Getting into the program is easier said than done. Since the program is designed for non-violent, first-time offenders, defendants who do not meet these requirements must be weeded out. First, our Philadelphia driving with a suspended license lawyer can help you fill out any necessary application materials. Usually, applications must be submitted to the District Attorney’s Office of the country where you wish to participate in an ARD program.

As mentioned before, prosecutors will discuss your case with law enforcement and victims to determine if you should be allowed to take advantage of the ARD program. We can help you convince prosecutors that you will respond well to treatment and rehabilitation, and that legal penalties like jail time are unnecessary. For example, we can explain to the prosecutor that you want to acknowledge your mistakes and need treatment rather than punishment.

In many counties, applications for the ARD program must be submitted to the District Attorney’s Office before your preliminary hearing. If all parties involved are on board, you will waive your preliminary hearing, and you may be enrolled in the program.

Benefits of Completing Pennsylvania’s Accelerated Rehabilitative Disposition Program

The ARD program comes with various benefits for defendants, making it much preferable to a more traditional criminal trial and sentencing. First and foremost, completing the program often allows participants to have their charges dismissed. A total dismissal of charges means you can walk away from the situation with no criminal record to hold you back.

Another important benefit is the treatment aspect of the program. Many defendants want to participate in ARD because they want treatment for their underlying substance abuse problems, anger management issues, or some other problem. Through the ARD program, many participants can get effective treatment and counseling and are less likely to re-offend.

In DUI cases involving drugs or alcohol, the ARD program often helps participants hold onto their driver’s licenses. If their DUI charges are dismissed, their driver’s licenses will not be suspended or revoked. While losing your license might seem relatively small compared to jail time, it can be very disruptive to your life. People need a license to go to work, school, and court. Our Bucks County criminal defense lawyers can assist you in your application process and work to get you into the ARD program in your county.

Are There Other Rehab Programs for First-Time DUI Charges?

Other diversionary programs exist in certain Pennsylvania counties as well, and operate under names, rules and procedures specific to that county. For example, many counties have an ARD-type diversionary program that is specifically for people who are facing charges and penalties for a first DUI in Pennsylvania and meet specific conditions. Philadelphia currently has a new diversionary program for people who are charged with possession of a small amount of marijuana.

Philadelphia also has the Accelerated Misdemeanor Program (AMP) for people who meet certain conditions and are facing certain misdemeanor charges. Some people who enter AMP have the option to have their cases dropped and records expunged while others do not depending on their record and the nature of the case.

The best of these programs, like ARD, when successfully completed result in no conviction, no finding by the court that the defendant did anything wrong, no plea of guilty or no contest, and eventually no criminal record in any available database because they permit or require expungement of all paperwork and electronic data about the case.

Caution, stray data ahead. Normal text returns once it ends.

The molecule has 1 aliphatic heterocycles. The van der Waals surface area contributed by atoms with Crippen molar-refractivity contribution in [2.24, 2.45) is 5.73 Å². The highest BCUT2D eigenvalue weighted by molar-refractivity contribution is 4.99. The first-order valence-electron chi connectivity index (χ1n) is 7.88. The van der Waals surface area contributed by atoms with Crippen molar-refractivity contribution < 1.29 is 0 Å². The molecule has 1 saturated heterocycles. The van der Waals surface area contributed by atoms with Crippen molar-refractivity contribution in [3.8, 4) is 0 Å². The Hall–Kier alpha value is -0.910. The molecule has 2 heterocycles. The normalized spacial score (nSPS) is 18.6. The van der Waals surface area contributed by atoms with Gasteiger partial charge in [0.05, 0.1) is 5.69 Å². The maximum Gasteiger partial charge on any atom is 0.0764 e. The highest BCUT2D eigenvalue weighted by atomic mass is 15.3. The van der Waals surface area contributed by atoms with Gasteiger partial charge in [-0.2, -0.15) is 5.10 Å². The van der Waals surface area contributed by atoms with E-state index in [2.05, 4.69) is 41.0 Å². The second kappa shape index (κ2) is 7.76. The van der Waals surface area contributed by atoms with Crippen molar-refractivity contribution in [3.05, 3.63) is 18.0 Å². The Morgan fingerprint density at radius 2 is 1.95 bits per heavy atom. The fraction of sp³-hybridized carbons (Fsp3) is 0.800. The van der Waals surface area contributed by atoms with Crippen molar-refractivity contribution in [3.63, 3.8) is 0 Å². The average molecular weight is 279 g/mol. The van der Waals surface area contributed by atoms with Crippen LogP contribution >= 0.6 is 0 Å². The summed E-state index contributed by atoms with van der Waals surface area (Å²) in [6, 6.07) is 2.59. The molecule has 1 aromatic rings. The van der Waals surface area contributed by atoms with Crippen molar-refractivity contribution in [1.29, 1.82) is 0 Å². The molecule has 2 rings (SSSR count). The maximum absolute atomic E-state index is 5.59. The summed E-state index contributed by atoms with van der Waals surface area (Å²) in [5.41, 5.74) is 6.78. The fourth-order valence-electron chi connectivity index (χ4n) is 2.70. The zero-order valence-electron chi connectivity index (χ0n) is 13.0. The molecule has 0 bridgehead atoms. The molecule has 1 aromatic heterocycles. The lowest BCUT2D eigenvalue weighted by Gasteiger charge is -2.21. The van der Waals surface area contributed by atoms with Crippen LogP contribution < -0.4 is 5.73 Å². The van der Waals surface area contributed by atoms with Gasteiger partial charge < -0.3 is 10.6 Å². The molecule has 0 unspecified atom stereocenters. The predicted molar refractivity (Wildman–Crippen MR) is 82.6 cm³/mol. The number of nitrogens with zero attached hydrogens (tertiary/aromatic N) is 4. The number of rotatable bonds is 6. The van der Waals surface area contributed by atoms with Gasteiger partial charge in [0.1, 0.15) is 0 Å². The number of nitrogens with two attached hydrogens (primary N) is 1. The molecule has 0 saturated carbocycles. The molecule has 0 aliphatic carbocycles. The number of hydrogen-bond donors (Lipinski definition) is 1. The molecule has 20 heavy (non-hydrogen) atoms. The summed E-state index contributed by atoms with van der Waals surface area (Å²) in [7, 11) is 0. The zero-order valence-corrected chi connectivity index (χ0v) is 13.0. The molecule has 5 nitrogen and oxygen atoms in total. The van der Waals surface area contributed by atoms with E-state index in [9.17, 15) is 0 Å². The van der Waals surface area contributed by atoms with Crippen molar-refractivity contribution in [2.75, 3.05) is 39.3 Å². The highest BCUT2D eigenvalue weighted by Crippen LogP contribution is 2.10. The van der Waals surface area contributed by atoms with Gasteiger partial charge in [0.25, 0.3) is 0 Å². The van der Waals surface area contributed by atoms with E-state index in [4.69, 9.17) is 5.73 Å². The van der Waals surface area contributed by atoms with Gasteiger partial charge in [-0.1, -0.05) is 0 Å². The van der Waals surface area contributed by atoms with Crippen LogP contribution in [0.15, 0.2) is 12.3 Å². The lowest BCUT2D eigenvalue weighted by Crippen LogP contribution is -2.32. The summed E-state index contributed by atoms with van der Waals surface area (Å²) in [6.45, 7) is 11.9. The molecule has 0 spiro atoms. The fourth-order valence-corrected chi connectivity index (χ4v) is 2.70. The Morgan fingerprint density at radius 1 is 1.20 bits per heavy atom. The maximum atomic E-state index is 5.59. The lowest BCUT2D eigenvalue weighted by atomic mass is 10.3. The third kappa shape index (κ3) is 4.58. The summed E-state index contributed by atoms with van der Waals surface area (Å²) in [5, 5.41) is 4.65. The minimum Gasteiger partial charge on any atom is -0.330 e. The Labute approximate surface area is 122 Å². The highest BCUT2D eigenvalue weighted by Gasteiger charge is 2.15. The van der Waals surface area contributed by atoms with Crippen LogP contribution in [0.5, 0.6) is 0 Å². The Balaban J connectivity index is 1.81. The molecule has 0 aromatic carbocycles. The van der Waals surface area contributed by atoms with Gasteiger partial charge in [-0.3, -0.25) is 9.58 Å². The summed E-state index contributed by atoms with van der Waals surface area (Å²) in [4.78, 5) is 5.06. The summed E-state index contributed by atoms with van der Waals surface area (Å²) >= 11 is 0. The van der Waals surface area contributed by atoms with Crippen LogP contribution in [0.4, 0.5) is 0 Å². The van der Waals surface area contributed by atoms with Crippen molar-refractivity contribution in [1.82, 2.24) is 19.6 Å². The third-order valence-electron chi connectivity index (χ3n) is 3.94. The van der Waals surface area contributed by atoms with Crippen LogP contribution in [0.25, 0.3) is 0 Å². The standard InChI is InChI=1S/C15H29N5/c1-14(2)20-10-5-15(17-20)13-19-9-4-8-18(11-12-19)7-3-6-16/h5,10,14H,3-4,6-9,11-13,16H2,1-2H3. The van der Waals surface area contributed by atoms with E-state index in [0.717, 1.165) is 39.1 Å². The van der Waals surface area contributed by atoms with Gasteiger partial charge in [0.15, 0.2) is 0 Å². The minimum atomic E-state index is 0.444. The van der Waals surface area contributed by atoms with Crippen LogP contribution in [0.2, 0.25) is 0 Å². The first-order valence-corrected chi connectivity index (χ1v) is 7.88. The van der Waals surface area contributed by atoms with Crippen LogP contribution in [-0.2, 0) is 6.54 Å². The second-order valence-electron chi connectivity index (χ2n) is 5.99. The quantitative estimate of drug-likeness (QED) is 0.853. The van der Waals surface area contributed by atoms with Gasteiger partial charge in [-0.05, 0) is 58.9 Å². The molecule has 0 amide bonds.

Other good, but less desirable ARD programs require some sort of a temporary guilty plea that is later erased upon completion of the program. These programs often do not result in a trial if a defendant fails the program’s requirements-they simply result in conviction based upon the temporary guilty plea being made permanent.

It is essential to note that admission into the ARD Program and other diversionary programs is entirely at the discretion of the local prosecutor’s office in Pennsylvania. The characteristics of the cases admitted frequently change, often for political reasons or simply because different prosecutors are making the decisions.

How Our Attorneys Have Helped First-Time DUI Offenders in Pennsylvania

A graduate student suffered a head injury while intoxicated and was accused of Aggravated Assault on two EMT’s and a police officer in three separate criminal cases arising from the same incident. After careful accumulation of evidence, and one rejection from ARD, Lloyd Long succeeded in getting their client admitted to the ARD Program, which was successfully completed.

In another case, a client was accused of Burglary, Aggravated Assault and Conspiracy after entering the alleged victim’s house and allegedly beating the victim while he was tied to a chair. Careful advocacy persuaded the prosecution that the defendant had been persuaded to go along with another defendant based upon a false story about their purpose and permission to enter the building. ARD was obtained and successfully completed.

In another case, a manager for an NBA player was arrested going through airport security because he had a handgun in his backpack. Federal charges were avoided. The defendant then succeeded in obtaining ARD in state court due to the investigation of available video and government documents showing permission to carry a firearm in another state to establish that the defendant had forgotten the gun was in his backpack when he hurriedly left home on his way to an early flight.

Call Our Pennsylvania Criminal Defense Lawyers for Help

If you are facing criminal charges for a non-violent, drug-related offense, our Northeast Philadelphia criminal defense lawyers can help you try to get into the ARD program. For a free case review, call The Law Offices of Lloyd Long at (215) 302-0171.